Good Morning, Vietnam

Twenty-five years after the Tet offensive changed the course of the war, Vietnam wages enthusiastic peace with an eager world. But America still finds reasons to keep the memory of war alive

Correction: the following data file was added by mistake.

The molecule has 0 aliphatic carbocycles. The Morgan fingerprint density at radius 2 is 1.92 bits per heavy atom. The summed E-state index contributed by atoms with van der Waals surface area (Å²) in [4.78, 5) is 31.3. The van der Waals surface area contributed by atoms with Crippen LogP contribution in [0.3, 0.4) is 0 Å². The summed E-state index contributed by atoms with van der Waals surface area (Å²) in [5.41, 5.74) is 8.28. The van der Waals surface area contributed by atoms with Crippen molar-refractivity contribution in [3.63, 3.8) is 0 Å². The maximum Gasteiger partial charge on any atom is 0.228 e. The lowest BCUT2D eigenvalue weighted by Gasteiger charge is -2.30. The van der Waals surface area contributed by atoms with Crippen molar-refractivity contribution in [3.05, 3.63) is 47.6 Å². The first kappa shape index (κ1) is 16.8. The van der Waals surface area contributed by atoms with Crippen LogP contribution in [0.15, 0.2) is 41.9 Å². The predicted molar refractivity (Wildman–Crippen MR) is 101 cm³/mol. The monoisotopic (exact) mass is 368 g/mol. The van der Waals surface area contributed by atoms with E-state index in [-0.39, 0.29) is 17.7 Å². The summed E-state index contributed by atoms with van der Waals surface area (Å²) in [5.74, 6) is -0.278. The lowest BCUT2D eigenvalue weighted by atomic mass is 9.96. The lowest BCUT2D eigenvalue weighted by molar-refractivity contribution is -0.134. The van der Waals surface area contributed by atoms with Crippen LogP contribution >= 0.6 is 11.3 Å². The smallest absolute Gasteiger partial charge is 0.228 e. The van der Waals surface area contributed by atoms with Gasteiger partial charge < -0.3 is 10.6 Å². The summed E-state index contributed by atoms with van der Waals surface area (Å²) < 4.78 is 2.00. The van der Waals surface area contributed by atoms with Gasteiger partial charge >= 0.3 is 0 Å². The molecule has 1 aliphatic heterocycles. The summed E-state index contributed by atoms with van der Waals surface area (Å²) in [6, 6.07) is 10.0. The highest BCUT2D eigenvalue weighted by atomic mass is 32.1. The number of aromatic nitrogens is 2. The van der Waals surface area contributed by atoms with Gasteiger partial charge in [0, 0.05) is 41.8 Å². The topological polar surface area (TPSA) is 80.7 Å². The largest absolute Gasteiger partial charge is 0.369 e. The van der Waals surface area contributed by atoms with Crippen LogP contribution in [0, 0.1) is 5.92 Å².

The snub-nosed .38 revolver aimed at Bay Lop's temple and the grimace on his face are etched into the memory of every American who read a newspaper in 1968. His summary execution by General Nguyen Ngoc Loan, chief of South Vietnam's national police, during the second day of the 1968 Tet offensive in Saigon altered U.S. public opinion about what was at stake in the war as much as any other event did. A quarter-century later, the victim's widow Nguyen Thi Lop, 60, lives in a decrepit house on the outskirts of what is now called Ho Chi Minh City. For...

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